Stepper motor focus control  

The new focuser for the 10" scope has a 10:1 fine control, and very little torque is required to rotate the fine control knob. It should be quite a simple matter to construct a stepper motor control to do the focussing, thus removing vibration from the telescope which is always a problem when you try to focus by hand.
There will also be a quantitative measurement of the focus position which will be of great value when doing Bahtinov and Carey mask experiments.

A small but sturdy stepper motor was purchased, and a Picaxe microcontroller was used as the basis for the electronics.

Picaxe board on the left, L293D motor driver centre.

The Picaxe development board is easy to use. A connection to a computer USB port allows the programming code to be installed in the Picaxe chip using a very simple BASIC type language.

The stepper motor had 6 wires of which only 4 are needed, but the people who frequent the Picaxe Forum were incredibly helpful in answering my dumb questions, and I eventually got things wired up correctly and the motor responded by rotating on command.

The stepper motor has 200 steps per revolution. Some experimentation enabled the motor to be half stepped so that 400 steps per revolution was possible. This rotation coupled directly to the focus knob will give 3 microns movement per step which is certainly a much finer control than could ever be obtained by hand.

The picture below shows the electronics taking shape on a piece of circuit board

I had initially considered wiring up 7 segment LEDs to give a readout of focus position, but the Picaxe Forum suggested using an LCD display.
One was obtained via Ebay for less than £5.
Hooking the display up to the Picaxe involved quite a bit of 'one step forward and two back', and a microscopic blob of solder on the circuit board that was shorting two tracks took several hours to find.
But eventually the display started working, only to switch off as soon as the stepper motor was activated.
Again, several hours elapsed before it became clear that the problem was simply due to a low battery voltage! If the voltage supply is inadequate these LCD displays respond by shutting down.

  The picture above shows the display with a rapidly changing count hence the disturbed digits to the right. The temporary red LED shows a pulse when the display is being sent data. The jack plug connected to the PC for programming can be seen at the rear of the circuit board.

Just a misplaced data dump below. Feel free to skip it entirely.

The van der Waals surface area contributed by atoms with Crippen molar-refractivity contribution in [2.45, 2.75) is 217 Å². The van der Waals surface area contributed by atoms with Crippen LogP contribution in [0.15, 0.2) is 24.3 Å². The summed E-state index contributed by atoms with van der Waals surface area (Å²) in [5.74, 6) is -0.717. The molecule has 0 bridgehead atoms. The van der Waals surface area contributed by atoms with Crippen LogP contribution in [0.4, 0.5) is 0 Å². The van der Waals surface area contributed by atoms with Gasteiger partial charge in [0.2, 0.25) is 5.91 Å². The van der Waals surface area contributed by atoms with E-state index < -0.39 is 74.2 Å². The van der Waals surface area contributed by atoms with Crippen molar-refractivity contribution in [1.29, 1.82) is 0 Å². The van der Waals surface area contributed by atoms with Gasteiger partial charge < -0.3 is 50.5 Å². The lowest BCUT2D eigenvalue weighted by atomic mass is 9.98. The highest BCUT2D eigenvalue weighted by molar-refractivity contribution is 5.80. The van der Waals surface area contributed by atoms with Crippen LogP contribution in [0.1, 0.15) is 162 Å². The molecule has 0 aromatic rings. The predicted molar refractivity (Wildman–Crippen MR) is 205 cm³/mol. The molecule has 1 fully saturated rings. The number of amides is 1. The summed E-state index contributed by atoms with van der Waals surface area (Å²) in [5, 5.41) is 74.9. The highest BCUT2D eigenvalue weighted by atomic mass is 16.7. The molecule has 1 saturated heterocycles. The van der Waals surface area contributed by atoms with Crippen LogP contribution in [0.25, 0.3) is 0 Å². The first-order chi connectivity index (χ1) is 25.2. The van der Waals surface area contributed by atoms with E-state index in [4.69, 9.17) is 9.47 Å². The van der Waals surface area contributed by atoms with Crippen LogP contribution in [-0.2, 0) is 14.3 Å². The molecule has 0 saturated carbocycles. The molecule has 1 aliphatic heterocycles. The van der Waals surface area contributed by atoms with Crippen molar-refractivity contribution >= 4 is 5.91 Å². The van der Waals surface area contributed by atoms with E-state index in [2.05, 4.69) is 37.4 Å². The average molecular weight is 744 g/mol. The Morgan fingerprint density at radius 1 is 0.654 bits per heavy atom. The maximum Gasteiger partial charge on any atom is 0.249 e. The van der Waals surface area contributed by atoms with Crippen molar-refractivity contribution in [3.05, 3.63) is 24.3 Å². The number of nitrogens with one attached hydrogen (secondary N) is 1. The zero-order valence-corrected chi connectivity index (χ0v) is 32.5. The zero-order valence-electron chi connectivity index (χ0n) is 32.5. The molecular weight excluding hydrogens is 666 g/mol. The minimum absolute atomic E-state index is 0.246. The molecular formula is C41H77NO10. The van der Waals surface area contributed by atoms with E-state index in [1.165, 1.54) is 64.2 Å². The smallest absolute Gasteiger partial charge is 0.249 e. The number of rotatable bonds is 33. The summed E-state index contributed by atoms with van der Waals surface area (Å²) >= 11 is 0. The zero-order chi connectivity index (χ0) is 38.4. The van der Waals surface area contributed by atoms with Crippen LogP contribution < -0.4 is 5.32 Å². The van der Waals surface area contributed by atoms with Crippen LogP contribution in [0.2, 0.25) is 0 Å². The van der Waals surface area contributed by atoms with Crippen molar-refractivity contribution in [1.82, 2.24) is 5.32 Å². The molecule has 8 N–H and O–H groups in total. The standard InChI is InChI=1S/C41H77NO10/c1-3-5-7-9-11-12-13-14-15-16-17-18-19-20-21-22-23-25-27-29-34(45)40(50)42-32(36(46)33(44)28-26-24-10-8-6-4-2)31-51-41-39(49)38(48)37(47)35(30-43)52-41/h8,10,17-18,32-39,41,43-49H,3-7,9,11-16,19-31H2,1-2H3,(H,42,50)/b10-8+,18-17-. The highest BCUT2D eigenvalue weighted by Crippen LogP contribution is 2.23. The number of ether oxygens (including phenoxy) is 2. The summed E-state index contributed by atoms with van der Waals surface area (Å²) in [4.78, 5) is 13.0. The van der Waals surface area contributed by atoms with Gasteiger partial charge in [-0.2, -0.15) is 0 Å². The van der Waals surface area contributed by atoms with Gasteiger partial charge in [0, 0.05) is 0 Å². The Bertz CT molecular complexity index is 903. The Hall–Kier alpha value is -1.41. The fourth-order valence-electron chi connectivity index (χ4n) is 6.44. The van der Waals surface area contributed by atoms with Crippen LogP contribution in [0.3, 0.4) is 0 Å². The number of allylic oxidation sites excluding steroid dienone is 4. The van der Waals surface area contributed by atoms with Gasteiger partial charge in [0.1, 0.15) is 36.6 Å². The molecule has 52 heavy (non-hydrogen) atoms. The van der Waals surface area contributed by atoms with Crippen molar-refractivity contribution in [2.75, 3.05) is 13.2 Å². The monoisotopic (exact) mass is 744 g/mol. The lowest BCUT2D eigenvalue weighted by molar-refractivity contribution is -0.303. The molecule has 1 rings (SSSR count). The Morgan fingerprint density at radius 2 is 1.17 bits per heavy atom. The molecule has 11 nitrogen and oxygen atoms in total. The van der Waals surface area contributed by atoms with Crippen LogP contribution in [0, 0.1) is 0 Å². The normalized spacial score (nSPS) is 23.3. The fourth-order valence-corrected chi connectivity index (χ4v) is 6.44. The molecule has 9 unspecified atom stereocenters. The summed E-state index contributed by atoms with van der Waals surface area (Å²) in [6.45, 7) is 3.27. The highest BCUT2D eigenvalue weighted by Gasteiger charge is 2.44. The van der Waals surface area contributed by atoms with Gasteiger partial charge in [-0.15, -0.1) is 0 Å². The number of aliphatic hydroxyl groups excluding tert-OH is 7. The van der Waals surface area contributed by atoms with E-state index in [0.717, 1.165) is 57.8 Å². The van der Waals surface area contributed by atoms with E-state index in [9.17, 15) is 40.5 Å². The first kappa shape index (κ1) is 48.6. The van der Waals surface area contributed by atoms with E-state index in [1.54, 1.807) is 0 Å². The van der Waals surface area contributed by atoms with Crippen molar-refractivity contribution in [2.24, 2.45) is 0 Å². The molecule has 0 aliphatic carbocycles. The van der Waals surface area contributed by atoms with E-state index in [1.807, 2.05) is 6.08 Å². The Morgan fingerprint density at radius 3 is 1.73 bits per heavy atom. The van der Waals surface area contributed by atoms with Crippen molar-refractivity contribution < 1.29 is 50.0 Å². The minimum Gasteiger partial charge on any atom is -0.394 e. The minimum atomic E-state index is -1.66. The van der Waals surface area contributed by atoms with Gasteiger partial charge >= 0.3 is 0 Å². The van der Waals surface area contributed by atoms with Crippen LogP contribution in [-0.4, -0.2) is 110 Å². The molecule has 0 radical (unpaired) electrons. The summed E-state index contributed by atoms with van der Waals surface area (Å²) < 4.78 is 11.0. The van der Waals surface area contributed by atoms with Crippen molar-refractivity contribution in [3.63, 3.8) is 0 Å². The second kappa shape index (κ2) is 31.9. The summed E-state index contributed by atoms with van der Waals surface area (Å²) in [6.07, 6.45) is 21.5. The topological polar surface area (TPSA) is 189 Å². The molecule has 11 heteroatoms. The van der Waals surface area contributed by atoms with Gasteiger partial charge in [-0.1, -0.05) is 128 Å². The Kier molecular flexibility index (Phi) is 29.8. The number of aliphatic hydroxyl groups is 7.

Below is the project squeezed into a case. The left hand toggle switch rotates the stepper at 'fast' speed, and the right hand switch is 'slow'.
On switch on the focus number is set to 1000, and then each subsequent step of the motor is displayed.


The stepper motor is now in its case, which is simply a length of 50mm square aluminium tube. Plastic end caps for the tube neatly close the box.


A small grommet with the same diameter central hole as the motor shaft is glued on and a small rubber sucker is glued to the grommet. Initial tests show that friction between the sucker and the focus knob may be sufficient to drive the focuser. If not, some adhesive will be employed.


The focuser attached to the telescope. It was a bit nerve wracking drilling holes in the side of the telescope but luckily all the holes got drilled in the right places.

The system works perfectly! When the stepper motor is switched off the focuser can be turned by hand, which in turn, rotates the stepper motor.
When power is applied the motor rotates the focuser under command of the two toggle switches.
Some care in adjustment had to be made to get the axis of the motor lined up accurately with the axis of the focus knob. Plastic shims were inserted between the motor case and the scope tube to enable this to be done.